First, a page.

Ah, promotional graphics – the silent yet boisterous heroes of marketing!

When done right, they can elevate your brand to celestial heights.

But when they miss the mark? Well, they land themselves a spot in our lighthearted roundup of “13 Promotional Graphics You Should NEVER Use in 2023!”

From fonts that took a walk on the wild side to images that, let’s say, grew an extra limb or two, we’ve compiled a list that’s sure to tickle your funny bone and, fingers crossed, offer some sage advice for your future design endeavors.

What are promotional graphics?

Promotional graphics are visual assets used to promote a brand, product, or service.

These visual content materials range from digital ads and social media posts to posters, brochures, packaging, and outdoor ads. The purpose of promotional graphics is to create a memorable and impactful impression on the target audience. And, in doing so, enjoy increased brand awareness, engagement, and, ultimately, sales. Unfortunately, the following brands probably won’t be reaping any of those benefits.

Here are nine graphic design examples showing bad design principles that you can laugh at, learn from, and never, ever copy.

1. Distorted Face

Distorted Face car wrap

First on the list of visual content examples is this car wrap promotional graphics for Canadian politician Yves Lévesque.

At first glance, the ad looks okay – until the back passenger opens the window. When the window rolls down, Lévesque’s eyes and nose go down to his mouth, making Lévesque’s face look distorted. Definitely not a good look! 

Design Tip:

  • Design the graphic with its practical use in mind. When using a graphic for outdoor advertising, tailor design principles to doors, windows, and other moving parts.  

2. Half-Screen Website

Half-Screen Website

Good visual content makes the most out of the given physical or digital space.

This website design for Electronic Federal Tax Payment System (EFTPS) seems to have missed that point. As seen in the image, the content is crammed within about half of the screen. 

The other half is empty – an awful waste of space. 

Design Tip:

  • Go for clean and responsive design principles and a website template that adapts to screen size. Better yet, get customized website designs from our professional graphic designers.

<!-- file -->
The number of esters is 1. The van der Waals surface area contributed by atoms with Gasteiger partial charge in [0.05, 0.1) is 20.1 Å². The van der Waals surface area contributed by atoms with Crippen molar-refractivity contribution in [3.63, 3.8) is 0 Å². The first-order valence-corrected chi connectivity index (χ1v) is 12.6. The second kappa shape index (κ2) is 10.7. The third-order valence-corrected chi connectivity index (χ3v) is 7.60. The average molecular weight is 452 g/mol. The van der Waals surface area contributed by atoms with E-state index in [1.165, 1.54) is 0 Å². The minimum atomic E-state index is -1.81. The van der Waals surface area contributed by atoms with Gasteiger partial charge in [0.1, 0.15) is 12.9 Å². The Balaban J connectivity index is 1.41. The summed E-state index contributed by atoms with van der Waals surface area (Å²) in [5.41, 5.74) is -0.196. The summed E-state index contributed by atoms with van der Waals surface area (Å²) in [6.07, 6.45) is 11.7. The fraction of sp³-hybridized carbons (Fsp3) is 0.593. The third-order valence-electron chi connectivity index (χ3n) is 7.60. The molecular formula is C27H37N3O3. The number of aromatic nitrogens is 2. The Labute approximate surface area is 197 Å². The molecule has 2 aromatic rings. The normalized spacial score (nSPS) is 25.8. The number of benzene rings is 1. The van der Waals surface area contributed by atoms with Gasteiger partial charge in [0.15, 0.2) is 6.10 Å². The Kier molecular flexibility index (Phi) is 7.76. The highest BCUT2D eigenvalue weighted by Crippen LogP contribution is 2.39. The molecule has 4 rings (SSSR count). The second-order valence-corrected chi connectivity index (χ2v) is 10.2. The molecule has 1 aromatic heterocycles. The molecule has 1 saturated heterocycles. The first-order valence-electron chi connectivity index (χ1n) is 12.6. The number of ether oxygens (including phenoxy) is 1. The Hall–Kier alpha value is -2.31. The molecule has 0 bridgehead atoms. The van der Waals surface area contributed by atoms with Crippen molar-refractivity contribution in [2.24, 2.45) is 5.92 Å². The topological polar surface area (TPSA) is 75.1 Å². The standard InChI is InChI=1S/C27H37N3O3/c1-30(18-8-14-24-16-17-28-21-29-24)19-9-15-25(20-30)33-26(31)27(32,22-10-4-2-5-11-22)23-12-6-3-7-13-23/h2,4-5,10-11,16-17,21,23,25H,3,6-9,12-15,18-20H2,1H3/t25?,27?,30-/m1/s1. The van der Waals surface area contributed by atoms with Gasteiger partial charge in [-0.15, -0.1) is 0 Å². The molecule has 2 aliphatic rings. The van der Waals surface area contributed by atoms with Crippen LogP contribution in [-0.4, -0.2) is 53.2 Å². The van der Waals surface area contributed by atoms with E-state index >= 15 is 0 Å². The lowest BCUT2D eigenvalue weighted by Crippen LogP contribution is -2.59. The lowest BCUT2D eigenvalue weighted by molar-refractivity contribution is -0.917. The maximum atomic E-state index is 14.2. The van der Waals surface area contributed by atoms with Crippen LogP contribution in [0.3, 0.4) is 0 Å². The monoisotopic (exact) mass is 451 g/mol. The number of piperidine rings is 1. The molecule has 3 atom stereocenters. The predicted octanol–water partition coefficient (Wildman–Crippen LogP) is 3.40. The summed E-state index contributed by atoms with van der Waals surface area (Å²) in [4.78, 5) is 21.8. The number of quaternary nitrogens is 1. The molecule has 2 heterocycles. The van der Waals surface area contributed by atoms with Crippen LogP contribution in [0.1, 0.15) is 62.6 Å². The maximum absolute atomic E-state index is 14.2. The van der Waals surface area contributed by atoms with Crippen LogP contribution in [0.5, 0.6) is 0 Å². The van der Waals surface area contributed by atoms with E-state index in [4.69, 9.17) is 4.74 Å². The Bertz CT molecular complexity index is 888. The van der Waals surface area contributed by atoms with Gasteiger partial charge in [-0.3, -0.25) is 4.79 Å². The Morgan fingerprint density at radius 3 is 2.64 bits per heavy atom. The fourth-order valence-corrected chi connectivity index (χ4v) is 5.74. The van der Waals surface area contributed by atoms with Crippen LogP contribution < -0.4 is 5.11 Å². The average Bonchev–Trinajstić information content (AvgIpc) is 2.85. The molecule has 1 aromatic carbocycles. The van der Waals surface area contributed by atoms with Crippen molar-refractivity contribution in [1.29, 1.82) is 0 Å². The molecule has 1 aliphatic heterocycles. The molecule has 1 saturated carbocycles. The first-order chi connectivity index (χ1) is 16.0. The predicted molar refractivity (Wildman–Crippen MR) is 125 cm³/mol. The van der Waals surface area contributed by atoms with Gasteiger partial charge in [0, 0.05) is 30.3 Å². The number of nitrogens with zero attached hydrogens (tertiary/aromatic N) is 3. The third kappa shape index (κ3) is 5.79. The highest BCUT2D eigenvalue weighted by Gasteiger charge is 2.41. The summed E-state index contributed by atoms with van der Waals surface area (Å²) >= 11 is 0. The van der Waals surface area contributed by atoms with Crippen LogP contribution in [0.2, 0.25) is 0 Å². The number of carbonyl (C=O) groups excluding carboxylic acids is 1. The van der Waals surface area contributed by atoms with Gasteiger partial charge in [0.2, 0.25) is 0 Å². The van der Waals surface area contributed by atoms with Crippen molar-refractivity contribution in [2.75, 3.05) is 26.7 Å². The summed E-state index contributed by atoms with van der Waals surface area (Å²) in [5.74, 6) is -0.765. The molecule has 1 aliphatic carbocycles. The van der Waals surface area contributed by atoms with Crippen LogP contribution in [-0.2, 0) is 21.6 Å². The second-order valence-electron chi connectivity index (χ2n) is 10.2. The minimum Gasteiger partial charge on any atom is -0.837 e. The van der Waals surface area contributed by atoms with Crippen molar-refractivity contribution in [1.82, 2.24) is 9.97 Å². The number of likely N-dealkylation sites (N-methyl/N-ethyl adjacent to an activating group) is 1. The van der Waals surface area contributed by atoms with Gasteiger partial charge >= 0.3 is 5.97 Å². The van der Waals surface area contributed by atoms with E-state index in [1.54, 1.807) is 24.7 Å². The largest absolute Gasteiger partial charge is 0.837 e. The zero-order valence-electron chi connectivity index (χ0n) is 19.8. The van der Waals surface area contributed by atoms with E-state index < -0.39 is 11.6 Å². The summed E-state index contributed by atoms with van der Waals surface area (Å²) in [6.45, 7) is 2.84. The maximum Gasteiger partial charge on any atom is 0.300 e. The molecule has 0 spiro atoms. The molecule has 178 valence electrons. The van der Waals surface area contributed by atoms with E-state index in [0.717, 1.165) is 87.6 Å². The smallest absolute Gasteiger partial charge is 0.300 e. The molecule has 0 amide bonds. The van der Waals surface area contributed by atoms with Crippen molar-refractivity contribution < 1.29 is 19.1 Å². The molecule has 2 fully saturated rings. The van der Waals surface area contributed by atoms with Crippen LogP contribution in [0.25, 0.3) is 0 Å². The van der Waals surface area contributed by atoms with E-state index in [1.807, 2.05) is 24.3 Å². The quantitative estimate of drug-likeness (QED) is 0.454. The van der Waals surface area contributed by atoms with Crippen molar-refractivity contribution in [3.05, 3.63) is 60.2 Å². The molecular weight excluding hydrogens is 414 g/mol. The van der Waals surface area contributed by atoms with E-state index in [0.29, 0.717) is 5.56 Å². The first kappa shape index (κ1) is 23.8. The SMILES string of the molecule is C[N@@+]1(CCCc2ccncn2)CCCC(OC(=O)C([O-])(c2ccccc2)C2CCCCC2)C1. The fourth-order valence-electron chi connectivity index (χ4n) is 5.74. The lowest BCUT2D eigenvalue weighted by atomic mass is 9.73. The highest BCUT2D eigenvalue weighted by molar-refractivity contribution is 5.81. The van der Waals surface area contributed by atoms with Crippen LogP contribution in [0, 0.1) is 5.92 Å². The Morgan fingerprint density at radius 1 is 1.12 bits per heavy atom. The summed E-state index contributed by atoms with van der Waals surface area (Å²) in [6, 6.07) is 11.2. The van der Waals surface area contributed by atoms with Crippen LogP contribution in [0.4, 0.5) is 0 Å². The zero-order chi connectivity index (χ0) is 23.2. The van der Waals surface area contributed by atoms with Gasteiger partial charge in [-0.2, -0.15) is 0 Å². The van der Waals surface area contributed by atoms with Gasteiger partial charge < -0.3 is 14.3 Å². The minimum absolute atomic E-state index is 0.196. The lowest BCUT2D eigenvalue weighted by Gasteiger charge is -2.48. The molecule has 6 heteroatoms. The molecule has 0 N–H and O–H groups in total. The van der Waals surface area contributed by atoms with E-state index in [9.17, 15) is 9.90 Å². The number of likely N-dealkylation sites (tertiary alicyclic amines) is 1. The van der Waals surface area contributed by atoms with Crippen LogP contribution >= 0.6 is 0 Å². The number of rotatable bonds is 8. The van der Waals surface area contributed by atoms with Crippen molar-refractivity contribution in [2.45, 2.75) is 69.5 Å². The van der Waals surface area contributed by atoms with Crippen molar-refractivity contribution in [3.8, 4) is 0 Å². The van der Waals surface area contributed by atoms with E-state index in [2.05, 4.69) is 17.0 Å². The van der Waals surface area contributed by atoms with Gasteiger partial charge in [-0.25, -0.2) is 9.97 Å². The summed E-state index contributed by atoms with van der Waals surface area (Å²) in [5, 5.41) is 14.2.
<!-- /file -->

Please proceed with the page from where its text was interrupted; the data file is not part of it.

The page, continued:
3. Don’t Kill the Author

Lisa jackson deserves to die

Lisa Jackson is a bestselling author – and certainly doesn’t deserve what the book cover suggests!

Jackson’s books more or less have the same template: Left to Die, Chosen to Die, Born to Die, Afraid to Die, and so on. For this particular edition, however, two elements contributed to a distressing cover – a faulty layout and a lack of contrast in chosen fonts.    

Design Tip:

  • During layout, ensure that the text reads right so you won’t form unintended phrases or sentences. You can also seek help from seasoned designers with experience in book illustrations and other visual content.

4. Stuck in the 2000s

website design that looks like a 90s webpage

This may seem like a made-up image to illustrate an overwhelming digital design.

But it’s an actual website for a religious organization, and you can check it out for yourself. Religious convictions aside, this design can benefit from a more minimalist approach. The designer had a spree when choosing colors, vector design, and font styles.   

Design Tip:

  • What may have been an acceptable design two decades ago may be intolerable now. Visit the websites of competitors or similar organizations and learn how they implement their online presence, visual branding, and digital marketing. 

5. Wh– What?

Magazine titled "where" but looks "whore" because of layout

Read the title of the magazine out loud.

It’s actually Where, but don’t feel bad if you got it wrong because a lot of people do. In this January 2012 issue, the layout designer covered the lower half of the letter “e” with the model’s head, making the whole word open to unwholesome interpretation. Take note of this example if digital newsletters are a part of your promotional tactics.  

Design Tip:

  • Again, this example shows how crucial layout is. Before publishing, double-check the design and read the text to ensure they can’t be misinterpreted. If you’re superimposing images over a letter, don’t cover the part that differentiates that letter from other letters.  

6. Cluttered Classifieds

cluttered classifieds

Aren’t classified ads supposed to consist of many elements anyway?

Right. But it shouldn’t look as overwhelming as this classified ads website. As seen in the image, it’s difficult to even know where to start, much less digest the information presented. This example shows what sets professional designs apart from amateur designs.

Design Tip:

  • Use a simple grid layout when combining various visual content together on a page. By doing so, you can guide the viewers’ eyes from one element to the next without overwhelming them.